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I am not a big fan of Minnesota Attorney General Mike Hatch. That having been said, I agree with his public statement that CEO Wayne Brunetti should step down or be removed as head of Xcel Energy.

Hindsight is always 20:20, but when you get paid $2.8 mil+ (source Yahoo! Finance) per year, you ought to have your finger on the pulse of your industry a little better than Mr. Brunetti has.

Did NRG seemed like a great deal to Mr. Brunetti, or did it seem like a good deal to investors and analysts? It seems clear to me that Brunetti's Xcel believed, as many of us did, that there was an energy shortage. Now we find out this this energy shortage is not a reality but an Enron induced gimmick. Energy companies buying and selling from themselves, increasing the apparent demand to create market scarcity, artificially driving up their own revenues.

I am left believing that Brunetti is either dishonest, like Enron, or is an uninformed dupe, like me.

If Brunetti's Xcel was cheating, even if he didn't know, he should have and should be gone now. If they weren't cheating, then explain it to me. When they build a power plant they have models of demand that include population growth rates. People in the industry have to be able to run the numbers, compute what the demand should be, compare that to the capacity of the power sources and determine if there should theoretically be a shortage. I can't do that - I don't have the numbers - but they certainly can.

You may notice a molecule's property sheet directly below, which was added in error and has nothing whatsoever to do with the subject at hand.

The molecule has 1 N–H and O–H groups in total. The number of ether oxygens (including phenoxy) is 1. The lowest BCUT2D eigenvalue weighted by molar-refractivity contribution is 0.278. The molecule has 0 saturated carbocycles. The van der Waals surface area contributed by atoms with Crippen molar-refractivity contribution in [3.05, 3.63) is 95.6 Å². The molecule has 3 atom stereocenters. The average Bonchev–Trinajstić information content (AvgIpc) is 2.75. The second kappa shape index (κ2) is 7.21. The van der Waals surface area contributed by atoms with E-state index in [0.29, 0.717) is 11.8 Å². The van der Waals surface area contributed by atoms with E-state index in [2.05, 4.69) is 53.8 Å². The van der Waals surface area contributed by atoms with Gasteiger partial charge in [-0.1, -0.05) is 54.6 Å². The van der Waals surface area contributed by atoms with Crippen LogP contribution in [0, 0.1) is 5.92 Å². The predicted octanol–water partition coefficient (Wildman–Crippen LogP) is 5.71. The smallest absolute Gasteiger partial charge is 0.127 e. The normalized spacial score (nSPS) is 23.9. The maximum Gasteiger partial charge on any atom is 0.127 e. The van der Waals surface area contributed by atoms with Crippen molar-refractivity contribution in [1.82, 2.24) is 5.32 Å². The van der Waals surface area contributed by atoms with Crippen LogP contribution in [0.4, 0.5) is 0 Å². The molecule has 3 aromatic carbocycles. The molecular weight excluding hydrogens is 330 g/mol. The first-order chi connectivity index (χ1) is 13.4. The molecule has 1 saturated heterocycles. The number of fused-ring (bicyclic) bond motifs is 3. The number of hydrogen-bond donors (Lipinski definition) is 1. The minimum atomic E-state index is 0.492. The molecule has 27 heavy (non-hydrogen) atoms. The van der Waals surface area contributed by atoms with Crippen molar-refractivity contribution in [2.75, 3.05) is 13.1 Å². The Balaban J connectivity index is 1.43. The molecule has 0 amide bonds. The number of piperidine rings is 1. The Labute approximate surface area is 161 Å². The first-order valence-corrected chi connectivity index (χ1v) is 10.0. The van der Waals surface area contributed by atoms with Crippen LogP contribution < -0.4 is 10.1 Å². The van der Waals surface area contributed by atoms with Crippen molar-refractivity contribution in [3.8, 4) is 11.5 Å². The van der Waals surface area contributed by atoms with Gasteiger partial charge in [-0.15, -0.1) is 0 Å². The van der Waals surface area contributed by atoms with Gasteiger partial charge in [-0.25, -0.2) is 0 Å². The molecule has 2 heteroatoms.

I have done it on a smaller scale for municipal water and wastewater utilities. The concept is the same, only on a larger scale both geographically and financially.

So if they did this type of demand analysis, they had to have discovered there was plenty of energy out there and so they would not have bought the plants unless they planned on cheating - cashing in on the artificial lack of supply.

If they didn't do this type of analysis, what business did they have pouring billions into power production?

I don't think that Brunetti is dishonest, I think he is stupid. NRG was his idea. The buyback this year was his idea. They didn't do a thorough demand analysis. They listened to the hype and analysts and then went out and bought plants. They bought all over the world - did they really know those markets? No, they simply wanted to get big and become the next Enron. They wanted to impress the analysts, not run a great business.

Xcel needs to rid themselves of Brunetti and NRG. Brunetti won't dump it himself - that would be an admission of failure - and so they both need to go. NRG is insolvent. It has more debt than assets. Letting it go bankrupt is good for Xcel shareholders. So is a change in leadership.

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